I grew up with five sisters, each one of them are my greatest sources of joy and inspiration. My parents were wonderful at encouraging us to explore and be outside and not ever wanting to define us in ‘gender normal’ ways – I think they were quite ahead of their time really. That meant that my definition of femininity has always been all encompassing. I have always found it challenging when the more feral side of my personality was seen as something ‘un-feminine’. I think for my music, I hope it translates into working in multicolour and not in monochrome; to being open to explore and not being afraid of creating some madness. The first BlueBelle release has some maverick time signature changes that always throw me off when we’re rehearsing but it definitely keeps everyone on their toes and keeps me very present.

The influences listed include Goldfrapp, Massive Attack, Blondie, and Stevie Nicks. What is it about these artists that inspires or influences the sound you aim to create? Are there any specific elements you use from them in your work?

These artists inspire in different ways but the unifying influence is one of a multi-textural sound which each of these artists excel at in their own unique way. I love the dark-synth sounds of Massive Attack; Alison Goldfrapp’s operatic soars on a bed of driving beats; Debbie Harry’s effortless, directive talent and Steve Nicks’ magical charisma.

What steps do you take to get into the creative mindset?

I try to get out of my own way.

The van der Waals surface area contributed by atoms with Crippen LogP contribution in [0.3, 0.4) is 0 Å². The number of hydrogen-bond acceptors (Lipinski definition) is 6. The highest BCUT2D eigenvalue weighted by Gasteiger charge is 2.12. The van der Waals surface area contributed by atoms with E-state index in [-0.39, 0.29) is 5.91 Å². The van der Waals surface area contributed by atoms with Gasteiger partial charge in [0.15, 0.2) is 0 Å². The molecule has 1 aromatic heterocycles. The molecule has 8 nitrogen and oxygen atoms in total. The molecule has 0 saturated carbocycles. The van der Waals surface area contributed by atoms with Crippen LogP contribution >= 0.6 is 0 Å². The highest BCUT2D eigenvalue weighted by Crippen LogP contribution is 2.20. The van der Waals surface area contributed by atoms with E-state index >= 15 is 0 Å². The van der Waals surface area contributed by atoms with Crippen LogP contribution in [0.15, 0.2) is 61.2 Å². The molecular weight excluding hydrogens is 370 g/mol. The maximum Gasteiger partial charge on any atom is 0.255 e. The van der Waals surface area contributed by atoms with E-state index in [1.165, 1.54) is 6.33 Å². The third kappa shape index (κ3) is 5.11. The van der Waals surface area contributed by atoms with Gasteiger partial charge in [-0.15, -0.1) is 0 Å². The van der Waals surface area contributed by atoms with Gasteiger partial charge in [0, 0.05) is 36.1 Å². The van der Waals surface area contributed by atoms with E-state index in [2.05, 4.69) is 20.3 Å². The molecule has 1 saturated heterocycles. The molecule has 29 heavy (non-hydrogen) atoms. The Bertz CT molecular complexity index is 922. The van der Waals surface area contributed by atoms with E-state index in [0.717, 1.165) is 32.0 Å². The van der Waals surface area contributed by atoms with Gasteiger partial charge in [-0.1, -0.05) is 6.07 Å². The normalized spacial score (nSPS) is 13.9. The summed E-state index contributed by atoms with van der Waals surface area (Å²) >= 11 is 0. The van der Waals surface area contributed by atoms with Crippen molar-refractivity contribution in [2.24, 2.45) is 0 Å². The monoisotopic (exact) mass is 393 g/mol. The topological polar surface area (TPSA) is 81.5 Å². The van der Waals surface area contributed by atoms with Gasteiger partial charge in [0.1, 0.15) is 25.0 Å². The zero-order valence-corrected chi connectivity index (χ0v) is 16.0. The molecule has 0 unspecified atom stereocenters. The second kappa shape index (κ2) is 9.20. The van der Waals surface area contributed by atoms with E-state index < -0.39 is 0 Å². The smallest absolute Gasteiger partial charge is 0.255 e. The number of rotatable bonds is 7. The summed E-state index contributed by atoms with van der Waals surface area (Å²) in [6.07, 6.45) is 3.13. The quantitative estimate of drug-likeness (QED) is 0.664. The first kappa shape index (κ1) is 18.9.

What are some of the most challenging aspects of your creative process, and how do you overcome them?

I would say the most challenging aspect is dealing with the self-critical voice. It can be paralysing when it surfaces. The way I try to overcome it is by having compassion and having a sense of humour towards all the ridiculous thoughts. Humour really helps, because the voice then becomes a friend and not an enemy. The critical voice can be very important as long as it doesn’t become the only voice that’s talking. 

Do you ever feel restricted by the medium of music or do you create in different mediums as well (painting, photography and so on)?

Each musical project conjures imagery. My process to releasing music is quite multidisciplinary so there’s never been any feeling of restriction. When a song is in the demo phase, I put together a mood-board of images that feel close to where I imagine the song to belong. This really helps to get the song over the finish line because it makes me envision the world of the music. I love film and theatre, I trained as an actress, so making music videos is a tool I use to enhance the power of the creative process. We recently shot a music video for BlueBelle’s first 2024 release as it was such a joyous day. The combination of being dedicated to the purpose of the shoot and then allowing the fun to unleash creates something rather special. 

What do you want people to take away from listening to your music?

The overall take away I would want from people listening to my music is to feel. As I grow as an artist, I hope the oceans of feeling will grow too. I am just truly thankful that I get to create and when people listen, it’s really sacred thing indeed.